From kugels to buñuelos: Cultural foods for the fall season


Ajmal Khan is a senior at Berkeley High School. His family is from Pakistan; they identify as Pashtun, a Muslim ethnic group. In this season, Khan said that Pashtun people traditionally eat very hot and spicy food. One specific dish that Khan and his family make during Autumn is pakora and chai. “Pakora and chai is a perfect dish for fall,” Khan said. “My mom makes it and we all go outside and sit around a table in our backyard.” Pakora is a type of Pakistani vegetable fritter. “My mom usually puts in diced onions, potatoes and tomatoes,” Khan said. Chai, a traditional hot Pakistani tea, is served alongside the pakora. Pakora and chai are mostly made and sold in the streets of Pakistan, due to how affordable the ingredients are. This dish is significant to Khan because “It’s everyone’s favorite. Whenever my mom makes it, we all come out of our rooms and we all go outside and eat.” For Khan, it brings his family together.

BHS senior Sofia Lopez is a second generation Mexican American. 

“During the holidays, specifically, there’s something (that we eat) called buñuelos,” Lopez said. 

Buñuelos are made by frying a flour tortilla and topping with cinnamon and sugar. Lopez’s grandmother taught her to make them and made them for her since she was little. “They’re really significant to me because they remind me of something that my grandma has passed down to me,” Lopez said.

Adayah Jubb-Miller is a BHS freshman who identifies as Jewish. “On Yom Kippur, you break the fast with a meal of really anything you want,” Jubb-Miller said. “But something that people usually make is kugel.” Yom Kippur is a Jewish holiday where participants fast from sunset to the the following day’s sunset, lasting around 25 hours. Jubb-Miller said that she usually stays home from school and doesn’t really go out during this holiday. The purpose, to her, is, about asking for forgiveness. “You think about the mistakes you’ve made, or the people you’ve hurt and then you ask them for forgiveness and have a clean slate,” she said.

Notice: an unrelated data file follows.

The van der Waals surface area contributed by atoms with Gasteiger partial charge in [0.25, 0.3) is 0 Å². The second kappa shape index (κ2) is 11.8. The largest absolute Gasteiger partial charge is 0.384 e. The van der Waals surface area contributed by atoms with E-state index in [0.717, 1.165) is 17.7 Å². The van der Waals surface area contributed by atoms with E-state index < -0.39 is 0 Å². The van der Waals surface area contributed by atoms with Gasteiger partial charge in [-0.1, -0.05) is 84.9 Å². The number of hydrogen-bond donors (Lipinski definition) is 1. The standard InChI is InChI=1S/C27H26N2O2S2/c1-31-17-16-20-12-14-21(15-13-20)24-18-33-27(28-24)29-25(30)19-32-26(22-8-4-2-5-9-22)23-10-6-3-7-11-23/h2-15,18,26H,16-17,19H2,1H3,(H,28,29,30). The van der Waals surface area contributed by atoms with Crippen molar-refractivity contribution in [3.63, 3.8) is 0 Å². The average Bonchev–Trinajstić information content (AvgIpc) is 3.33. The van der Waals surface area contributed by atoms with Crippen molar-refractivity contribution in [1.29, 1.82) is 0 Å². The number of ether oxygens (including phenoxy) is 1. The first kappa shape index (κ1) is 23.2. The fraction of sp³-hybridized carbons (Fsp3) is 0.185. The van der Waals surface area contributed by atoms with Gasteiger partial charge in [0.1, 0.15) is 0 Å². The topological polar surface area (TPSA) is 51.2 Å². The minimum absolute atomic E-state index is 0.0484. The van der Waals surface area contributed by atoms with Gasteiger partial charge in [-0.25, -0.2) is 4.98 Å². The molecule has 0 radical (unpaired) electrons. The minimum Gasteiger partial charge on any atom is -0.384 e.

Kugel is similar to a baked casserole dish that is both sweet and savory, with key ingredients being egg noodles, cinnamon, sugar and cheese. Jubb-Miller shared that this food is a comfort food for some, but not for all. “It’s definitely an acquired taste,” she said.

Kugel Recipe


12 oz. extra-wide egg noodles
2 tsp. kosher salt, plus more
½ cup (1 stick) unsalted butter, plus more for pan
8 large eggs
½ cup sugar
1 lb. full-fat cottage cheese
1 lb. full-fat sour cream
2 tsp. vanilla extract
1 tsp. ground cinnamon

Preheat the oven to 350°. Cook 12 oz. extra-wide egg noodles in a large pot of boiling salted water, stirring occasionally, until al dente, about 4–5 minutes. Drain, leaving a little bit of water clinging to the noodles.

Generously butter a 13×9” baking dish (we prefer glass for even heating, but metal is okay, too).

Make the creamy sauce: Cut 1 stick butter into a few big pieces and transfer to a small heatproof bowl. Microwave until butter is melted, about 1 minute. Let cool slightly. Whisk 8 large eggs and ½ cup sugar in a large bowl until sugar is dissolved and eggs are frothy, 1–2 minutes. Add 1 lb. full-fat cottage cheese, 1 lb. full-fat sour cream, 2 tsp. vanilla extract, 1 tsp. ground cinnamon, and remaining 2 tsp. salt to egg mixture. Whisk vigorously to combine. Pour in melted butter and whisk again to combine.

Add hot noodles to the bowl and toss to coat with a spoon or spatula.

Transfer noodle mixture to prepared baking dish, tipping dish to evenly distribute. For a really crispy top, pull a few noodles to the surface so that they’re poking out over the sauce.

Bake kugel, rotating pan halfway through, until custard has souffléed, top is browned, and noodles on the surface are crispy, 50–55 minutes. Let cool for at least 20 minutes before slicing.